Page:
French In Name Only

A Genealogical Blog about the French and Grace Families

Month: November 2014

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Advertising for Grandparents!

WJGraceMy great grandfather William J. Grace was born  in Meriden, Connecticut in 1859.  His parents, Michael (b. 1825) and Catherine Grace (b. 1828), were both were emigrants from Ireland.  In 1886, William was working as a “horse-shoer and blacksmith” in Meriden, Connecticut (see advertisement).  It was in Meriden that he met his bride, Mary Ellen Courtney, who lived with her parents (Michael and Bridget) just a few houses away from where he lived at 63 Arch Street. After their marriage, William and Mary moved to New Britain (Ct.) where he continued his trade.

My second great grandfather Michael Daly was born in Ireland in 1835.  Michael appears in the Waterbury, Connecticut City Directory in 1863 under the occupation of dyer located on Grand Street (text of 1876-77 advertisement below). Michael married Hannah Mulcahy, who was the daughter of Michael and Ellena (Connell) of Ballyvatta, County Cork, Ireland.

Daly – Dyer and Cleanser

Grand Street, Waterbury Conn.

Ladies and Gentlemen’s garments of every description, dyed to any color desired. Gentlemen’s garments dyed or cleansed without ripping. Shawles, Table Spreads, Blankets, Lace and Muslin Curtains cleaned and finished in the latest styles.  Silk, Cotton and Wollen Dresses dyed all colors, and cleaned and finished in a superior manner.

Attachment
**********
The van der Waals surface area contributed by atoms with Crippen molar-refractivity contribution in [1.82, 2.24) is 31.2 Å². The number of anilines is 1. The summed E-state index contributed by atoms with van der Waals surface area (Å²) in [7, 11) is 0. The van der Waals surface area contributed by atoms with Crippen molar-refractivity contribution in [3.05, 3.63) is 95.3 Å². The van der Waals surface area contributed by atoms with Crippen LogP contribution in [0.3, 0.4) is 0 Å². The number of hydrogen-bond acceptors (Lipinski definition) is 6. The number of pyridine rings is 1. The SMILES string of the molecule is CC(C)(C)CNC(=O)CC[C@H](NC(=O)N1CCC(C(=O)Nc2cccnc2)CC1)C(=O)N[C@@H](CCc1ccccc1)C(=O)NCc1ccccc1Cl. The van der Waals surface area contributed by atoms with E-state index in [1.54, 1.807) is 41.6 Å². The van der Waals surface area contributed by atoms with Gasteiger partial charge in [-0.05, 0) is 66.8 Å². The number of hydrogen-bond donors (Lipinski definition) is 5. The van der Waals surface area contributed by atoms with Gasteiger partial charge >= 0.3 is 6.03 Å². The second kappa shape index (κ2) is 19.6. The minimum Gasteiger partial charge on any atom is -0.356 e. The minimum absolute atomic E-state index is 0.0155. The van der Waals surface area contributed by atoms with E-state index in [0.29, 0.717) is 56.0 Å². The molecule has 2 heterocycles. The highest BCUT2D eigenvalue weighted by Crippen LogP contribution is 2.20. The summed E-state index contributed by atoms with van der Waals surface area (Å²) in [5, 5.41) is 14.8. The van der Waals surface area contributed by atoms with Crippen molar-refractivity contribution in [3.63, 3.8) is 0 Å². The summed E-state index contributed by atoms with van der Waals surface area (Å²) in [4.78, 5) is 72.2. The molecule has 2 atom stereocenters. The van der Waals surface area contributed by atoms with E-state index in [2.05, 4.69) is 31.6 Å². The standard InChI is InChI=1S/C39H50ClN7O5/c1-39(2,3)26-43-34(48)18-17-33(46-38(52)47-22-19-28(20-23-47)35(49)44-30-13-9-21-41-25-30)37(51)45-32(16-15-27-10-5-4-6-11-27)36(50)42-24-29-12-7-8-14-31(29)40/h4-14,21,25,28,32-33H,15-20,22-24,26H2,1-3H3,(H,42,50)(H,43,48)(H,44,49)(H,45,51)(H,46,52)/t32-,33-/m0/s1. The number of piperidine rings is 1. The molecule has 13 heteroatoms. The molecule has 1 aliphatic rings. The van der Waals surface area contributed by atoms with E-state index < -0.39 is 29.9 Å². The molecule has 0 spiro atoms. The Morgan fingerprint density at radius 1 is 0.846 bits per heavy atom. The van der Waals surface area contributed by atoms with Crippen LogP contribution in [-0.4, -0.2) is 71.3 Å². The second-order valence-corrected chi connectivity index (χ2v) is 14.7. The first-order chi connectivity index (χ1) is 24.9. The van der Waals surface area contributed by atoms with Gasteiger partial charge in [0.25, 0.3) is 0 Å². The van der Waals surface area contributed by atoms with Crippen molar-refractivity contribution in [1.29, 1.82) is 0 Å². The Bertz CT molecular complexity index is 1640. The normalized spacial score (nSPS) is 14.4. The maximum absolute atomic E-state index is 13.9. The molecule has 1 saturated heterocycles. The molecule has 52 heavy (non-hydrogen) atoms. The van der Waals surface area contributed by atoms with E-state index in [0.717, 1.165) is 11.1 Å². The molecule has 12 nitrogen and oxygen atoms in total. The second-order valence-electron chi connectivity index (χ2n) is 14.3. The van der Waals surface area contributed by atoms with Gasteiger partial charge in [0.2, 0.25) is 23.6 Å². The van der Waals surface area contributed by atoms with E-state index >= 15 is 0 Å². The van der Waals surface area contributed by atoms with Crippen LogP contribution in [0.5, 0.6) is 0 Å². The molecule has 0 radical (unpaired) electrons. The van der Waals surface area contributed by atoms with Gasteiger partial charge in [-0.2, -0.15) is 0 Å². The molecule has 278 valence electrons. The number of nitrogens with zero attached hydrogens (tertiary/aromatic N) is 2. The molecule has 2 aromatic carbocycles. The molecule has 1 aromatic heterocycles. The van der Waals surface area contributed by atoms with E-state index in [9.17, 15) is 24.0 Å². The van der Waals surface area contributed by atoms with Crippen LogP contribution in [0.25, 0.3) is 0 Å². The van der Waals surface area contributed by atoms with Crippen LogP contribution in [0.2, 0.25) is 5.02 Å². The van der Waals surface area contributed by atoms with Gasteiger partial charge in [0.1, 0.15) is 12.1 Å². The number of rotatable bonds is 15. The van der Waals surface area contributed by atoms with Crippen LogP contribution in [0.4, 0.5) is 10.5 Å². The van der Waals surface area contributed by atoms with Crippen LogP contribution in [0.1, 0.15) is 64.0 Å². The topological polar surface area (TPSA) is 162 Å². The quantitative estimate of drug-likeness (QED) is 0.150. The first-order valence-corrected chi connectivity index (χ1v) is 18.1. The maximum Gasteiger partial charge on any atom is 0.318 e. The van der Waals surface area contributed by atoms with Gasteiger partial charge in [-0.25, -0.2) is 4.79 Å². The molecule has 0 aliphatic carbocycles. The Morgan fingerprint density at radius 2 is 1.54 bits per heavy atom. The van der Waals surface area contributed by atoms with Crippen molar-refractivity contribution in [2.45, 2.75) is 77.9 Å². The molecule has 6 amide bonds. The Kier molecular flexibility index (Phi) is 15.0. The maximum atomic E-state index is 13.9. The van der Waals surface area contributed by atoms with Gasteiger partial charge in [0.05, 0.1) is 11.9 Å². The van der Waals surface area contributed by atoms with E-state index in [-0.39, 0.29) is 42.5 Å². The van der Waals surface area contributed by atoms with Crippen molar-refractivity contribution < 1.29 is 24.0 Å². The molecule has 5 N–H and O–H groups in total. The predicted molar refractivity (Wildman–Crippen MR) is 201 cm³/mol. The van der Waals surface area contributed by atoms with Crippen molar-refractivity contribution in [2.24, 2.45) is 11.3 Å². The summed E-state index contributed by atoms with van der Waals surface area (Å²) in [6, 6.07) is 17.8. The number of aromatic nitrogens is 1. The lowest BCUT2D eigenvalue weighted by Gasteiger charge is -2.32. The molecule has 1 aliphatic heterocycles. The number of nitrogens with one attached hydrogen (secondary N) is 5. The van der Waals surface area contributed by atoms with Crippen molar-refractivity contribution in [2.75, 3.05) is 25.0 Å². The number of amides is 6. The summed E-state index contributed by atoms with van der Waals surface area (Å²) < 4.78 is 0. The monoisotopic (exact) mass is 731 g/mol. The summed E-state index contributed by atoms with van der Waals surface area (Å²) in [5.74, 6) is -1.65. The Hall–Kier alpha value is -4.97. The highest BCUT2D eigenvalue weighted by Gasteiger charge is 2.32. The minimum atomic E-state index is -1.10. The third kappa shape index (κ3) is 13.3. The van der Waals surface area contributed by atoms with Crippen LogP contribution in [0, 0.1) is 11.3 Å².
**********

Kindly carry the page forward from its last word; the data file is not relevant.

The son of William Grace (Raymond) married the granddaughter of Michael Daly (Mary Catherine), they were my grandparents. 

© David R. French and French in Name Only, 2014. Unauthorized use and/or duplication of this material without express and written permission from this blog’s author and/or owner is strictly prohibited. Excerpts and links may be used, provided that full and clear credit is given to David French and French in Name Only with appropriate and specific direction to the original content.

John S. French Sr. – In Honor of Veterans Day

“In the simplest of terms, what we are doing in Korea is this: We are trying to prevent a third world war.” Harry S. Truman, April 16, 1951.

My father, John Spencer French (1931-2014), served during the Korean War from 1953-1954 (U.S. Army 60th Ordnance Group).  During his deployment in Korea, he obtained a camera and documented his buddies and captured amazing images of Seoul, Tokyo and eventually his return through the Golden Gate Bridge.  My dad is the handsome guy standing in front of gray stucco wall and posing on the bridge in the last.  Thank you to all military service members, those who have served and those who are serving our country.